Service User Perspectives on Social Prescribing Services for Mental Health in the UK: A Systematic Review

Matthew Cooper, Darren Flynn, Leah Avery, Kirsten Ashley, Cara Jordan, Linda Errington, Jason Scott

Research output: Contribution to journalArticlepeer-review

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Aim To thematically synthesise adult service users’ perspectives on how UK based social prescribing services support them with their mental health management.

Methods Nine databases were systematically searched up to March 2022. Eligible studies were qualitative or mixed methods studies involving participants aged ≥18 years accessing social prescribing services primarily for mental health reasons. Thematic synthesis was applied to qualitative data to create descriptive and analytical themes.

Results 51,965 articles were identified from electronic searches. Six studies were included in the review (n=220 participants) with good methodological quality. Five studies utilised a link worker referral model, and one study a direct referral model. Modal reasons for referral were social isolation and/or loneliness (n=4 studies). Two analytical themes were formulated from seven descriptive themes: (i) person-centred care was key to delivery, and (ii) creating an environment for personal change and development.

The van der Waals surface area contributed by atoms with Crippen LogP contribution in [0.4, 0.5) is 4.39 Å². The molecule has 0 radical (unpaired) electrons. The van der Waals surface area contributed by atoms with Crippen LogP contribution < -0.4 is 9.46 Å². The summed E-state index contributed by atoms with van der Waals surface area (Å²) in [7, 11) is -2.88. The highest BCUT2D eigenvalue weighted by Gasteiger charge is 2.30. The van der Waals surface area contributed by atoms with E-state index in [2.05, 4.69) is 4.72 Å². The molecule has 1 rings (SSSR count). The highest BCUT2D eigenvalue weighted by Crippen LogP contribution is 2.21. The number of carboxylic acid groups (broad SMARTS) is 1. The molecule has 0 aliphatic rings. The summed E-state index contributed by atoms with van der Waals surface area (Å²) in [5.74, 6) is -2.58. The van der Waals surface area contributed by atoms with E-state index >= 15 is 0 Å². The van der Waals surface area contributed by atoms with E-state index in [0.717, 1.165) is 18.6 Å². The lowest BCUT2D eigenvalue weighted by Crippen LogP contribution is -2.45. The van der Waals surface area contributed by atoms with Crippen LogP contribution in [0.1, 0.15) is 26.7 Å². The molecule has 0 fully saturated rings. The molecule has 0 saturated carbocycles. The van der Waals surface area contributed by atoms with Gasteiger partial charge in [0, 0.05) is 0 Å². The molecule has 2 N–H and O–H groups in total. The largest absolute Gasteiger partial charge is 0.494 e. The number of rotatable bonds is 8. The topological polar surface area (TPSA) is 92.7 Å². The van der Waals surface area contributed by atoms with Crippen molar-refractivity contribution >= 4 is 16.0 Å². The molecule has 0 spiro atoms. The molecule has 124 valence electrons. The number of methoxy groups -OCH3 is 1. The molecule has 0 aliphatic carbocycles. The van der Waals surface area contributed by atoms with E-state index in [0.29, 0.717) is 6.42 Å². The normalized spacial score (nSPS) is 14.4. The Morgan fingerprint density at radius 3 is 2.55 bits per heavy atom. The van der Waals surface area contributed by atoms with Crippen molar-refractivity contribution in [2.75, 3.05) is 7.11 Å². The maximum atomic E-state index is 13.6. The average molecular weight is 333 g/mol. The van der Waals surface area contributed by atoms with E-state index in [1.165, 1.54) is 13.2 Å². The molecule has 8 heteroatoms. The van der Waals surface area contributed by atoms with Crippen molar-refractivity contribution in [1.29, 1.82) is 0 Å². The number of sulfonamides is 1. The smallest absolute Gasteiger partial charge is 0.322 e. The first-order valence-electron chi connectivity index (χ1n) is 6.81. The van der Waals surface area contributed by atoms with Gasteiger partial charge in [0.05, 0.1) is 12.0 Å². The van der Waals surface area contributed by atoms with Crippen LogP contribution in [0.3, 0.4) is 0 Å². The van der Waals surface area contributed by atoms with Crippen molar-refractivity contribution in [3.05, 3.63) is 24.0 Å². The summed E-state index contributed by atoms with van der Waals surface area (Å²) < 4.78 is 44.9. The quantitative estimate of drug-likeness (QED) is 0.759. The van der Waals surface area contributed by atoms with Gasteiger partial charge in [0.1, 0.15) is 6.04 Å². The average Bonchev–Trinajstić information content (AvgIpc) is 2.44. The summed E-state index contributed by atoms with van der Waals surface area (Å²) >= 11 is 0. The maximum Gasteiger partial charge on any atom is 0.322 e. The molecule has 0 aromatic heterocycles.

Conclusions This review provides a synthesis of the qualitative evidence on service users’ experiences of accessing and using social prescribing services to support their mental health management. Adherence to principles of person-centred care and addressing holistic needs of services users (including devoting attention to the quality of the therapeutic environment) are important for design and delivery of social prescribing services. This will optimise service user satisfaction and other outcomes that matter to them
Original languageEnglish
JournalPerspectives in Public Health
Issue number3
Publication statusPublished - 26 May 2023


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